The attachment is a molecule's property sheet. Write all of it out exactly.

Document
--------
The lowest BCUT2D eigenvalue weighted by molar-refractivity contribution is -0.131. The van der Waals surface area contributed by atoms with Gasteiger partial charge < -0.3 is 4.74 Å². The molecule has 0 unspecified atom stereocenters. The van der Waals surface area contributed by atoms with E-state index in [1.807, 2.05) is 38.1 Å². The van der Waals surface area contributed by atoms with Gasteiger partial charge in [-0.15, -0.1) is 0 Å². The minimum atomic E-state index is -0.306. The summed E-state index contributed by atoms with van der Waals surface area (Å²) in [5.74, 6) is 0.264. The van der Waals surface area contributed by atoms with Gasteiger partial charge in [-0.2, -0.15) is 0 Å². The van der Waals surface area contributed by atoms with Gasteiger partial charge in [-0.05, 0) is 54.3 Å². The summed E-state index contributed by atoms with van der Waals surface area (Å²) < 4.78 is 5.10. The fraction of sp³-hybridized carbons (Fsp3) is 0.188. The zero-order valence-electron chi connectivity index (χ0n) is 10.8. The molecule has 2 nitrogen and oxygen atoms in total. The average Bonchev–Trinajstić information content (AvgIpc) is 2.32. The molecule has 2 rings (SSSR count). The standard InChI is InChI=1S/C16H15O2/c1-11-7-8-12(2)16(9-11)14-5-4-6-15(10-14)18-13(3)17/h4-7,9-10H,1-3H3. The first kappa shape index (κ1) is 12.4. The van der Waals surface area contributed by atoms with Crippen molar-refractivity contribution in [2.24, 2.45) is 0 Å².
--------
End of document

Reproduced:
The lowest BCUT2D eigenvalue weighted by molar-refractivity contribution is -0.131. The van der Waals surface area contributed by atoms with Gasteiger partial charge < -0.3 is 4.74 Å². The molecule has 0 unspecified atom stereocenters. The van der Waals surface area contributed by atoms with E-state index in [1.807, 2.05) is 38.1 Å². The van der Waals surface area contributed by atoms with Gasteiger partial charge in [-0.15, -0.1) is 0 Å². The minimum atomic E-state index is -0.306. The summed E-state index contributed by atoms with van der Waals surface area (Å²) in [5.74, 6) is 0.264. The van der Waals surface area contributed by atoms with Gasteiger partial charge in [-0.2, -0.15) is 0 Å². The van der Waals surface area contributed by atoms with Gasteiger partial charge in [-0.05, 0) is 54.3 Å². The summed E-state index contributed by atoms with van der Waals surface area (Å²) < 4.78 is 5.10. The fraction of sp³-hybridized carbons (Fsp3) is 0.188. The zero-order valence-electron chi connectivity index (χ0n) is 10.8. The molecule has 2 nitrogen and oxygen atoms in total. The average Bonchev–Trinajstić information content (AvgIpc) is 2.32. The molecule has 2 rings (SSSR count). The standard InChI is InChI=1S/C16H15O2/c1-11-7-8-12(2)16(9-11)14-5-4-6-15(10-14)18-13(3)17/h4-7,9-10H,1-3H3. The first kappa shape index (κ1) is 12.4. The van der Waals surface area contributed by atoms with Crippen molar-refractivity contribution in [2.24, 2.45) is 0 Å².